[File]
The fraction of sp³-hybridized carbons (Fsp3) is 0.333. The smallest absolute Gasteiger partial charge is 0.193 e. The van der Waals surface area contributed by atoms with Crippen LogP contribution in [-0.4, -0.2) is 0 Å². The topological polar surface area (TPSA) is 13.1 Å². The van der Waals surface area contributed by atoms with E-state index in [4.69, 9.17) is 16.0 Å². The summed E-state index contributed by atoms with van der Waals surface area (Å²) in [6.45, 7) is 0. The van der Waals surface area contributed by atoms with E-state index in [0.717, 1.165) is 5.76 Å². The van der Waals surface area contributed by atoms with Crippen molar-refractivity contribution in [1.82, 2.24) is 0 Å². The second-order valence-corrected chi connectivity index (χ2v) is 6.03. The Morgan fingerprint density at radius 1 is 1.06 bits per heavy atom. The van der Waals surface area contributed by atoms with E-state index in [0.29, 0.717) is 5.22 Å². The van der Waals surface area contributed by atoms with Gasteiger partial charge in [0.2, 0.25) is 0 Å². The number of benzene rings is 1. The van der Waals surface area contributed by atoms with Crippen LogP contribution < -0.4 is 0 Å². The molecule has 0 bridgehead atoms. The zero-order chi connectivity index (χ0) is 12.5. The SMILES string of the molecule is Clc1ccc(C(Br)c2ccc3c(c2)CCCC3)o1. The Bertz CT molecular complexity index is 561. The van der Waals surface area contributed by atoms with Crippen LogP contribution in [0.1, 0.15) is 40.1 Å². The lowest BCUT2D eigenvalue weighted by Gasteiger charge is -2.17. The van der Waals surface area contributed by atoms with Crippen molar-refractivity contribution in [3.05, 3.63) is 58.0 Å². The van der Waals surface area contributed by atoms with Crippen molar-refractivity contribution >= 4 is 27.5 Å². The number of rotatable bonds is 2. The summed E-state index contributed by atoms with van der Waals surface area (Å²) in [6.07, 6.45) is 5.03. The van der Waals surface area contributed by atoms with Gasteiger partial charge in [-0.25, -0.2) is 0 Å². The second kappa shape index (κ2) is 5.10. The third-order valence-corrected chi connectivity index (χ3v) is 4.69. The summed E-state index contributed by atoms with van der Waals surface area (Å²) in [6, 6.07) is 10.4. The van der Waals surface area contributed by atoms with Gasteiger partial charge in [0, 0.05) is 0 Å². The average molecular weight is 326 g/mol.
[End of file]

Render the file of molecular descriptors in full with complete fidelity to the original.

The fraction of sp³-hybridized carbons (Fsp3) is 0.333. The smallest absolute Gasteiger partial charge is 0.193 e. The van der Waals surface area contributed by atoms with Crippen LogP contribution in [-0.4, -0.2) is 0 Å². The topological polar surface area (TPSA) is 13.1 Å². The van der Waals surface area contributed by atoms with E-state index in [4.69, 9.17) is 16.0 Å². The summed E-state index contributed by atoms with van der Waals surface area (Å²) in [6.45, 7) is 0. The van der Waals surface area contributed by atoms with E-state index in [0.717, 1.165) is 5.76 Å². The van der Waals surface area contributed by atoms with Crippen molar-refractivity contribution in [1.82, 2.24) is 0 Å². The second-order valence-corrected chi connectivity index (χ2v) is 6.03. The Morgan fingerprint density at radius 1 is 1.06 bits per heavy atom. The van der Waals surface area contributed by atoms with E-state index in [0.29, 0.717) is 5.22 Å². The van der Waals surface area contributed by atoms with Gasteiger partial charge in [0.2, 0.25) is 0 Å². The number of benzene rings is 1. The van der Waals surface area contributed by atoms with Crippen LogP contribution < -0.4 is 0 Å². The molecule has 0 bridgehead atoms. The zero-order chi connectivity index (χ0) is 12.5. The SMILES string of the molecule is Clc1ccc(C(Br)c2ccc3c(c2)CCCC3)o1. The Bertz CT molecular complexity index is 561. The van der Waals surface area contributed by atoms with Crippen LogP contribution in [0.1, 0.15) is 40.1 Å². The lowest BCUT2D eigenvalue weighted by Gasteiger charge is -2.17. The van der Waals surface area contributed by atoms with Crippen molar-refractivity contribution in [3.05, 3.63) is 58.0 Å². The van der Waals surface area contributed by atoms with Crippen molar-refractivity contribution >= 4 is 27.5 Å². The number of rotatable bonds is 2. The summed E-state index contributed by atoms with van der Waals surface area (Å²) in [6.07, 6.45) is 5.03. The van der Waals surface area contributed by atoms with Gasteiger partial charge in [-0.25, -0.2) is 0 Å². The second kappa shape index (κ2) is 5.10. The third-order valence-corrected chi connectivity index (χ3v) is 4.69. The summed E-state index contributed by atoms with van der Waals surface area (Å²) in [6, 6.07) is 10.4. The van der Waals surface area contributed by atoms with Gasteiger partial charge in [0, 0.05) is 0 Å². The average molecular weight is 326 g/mol.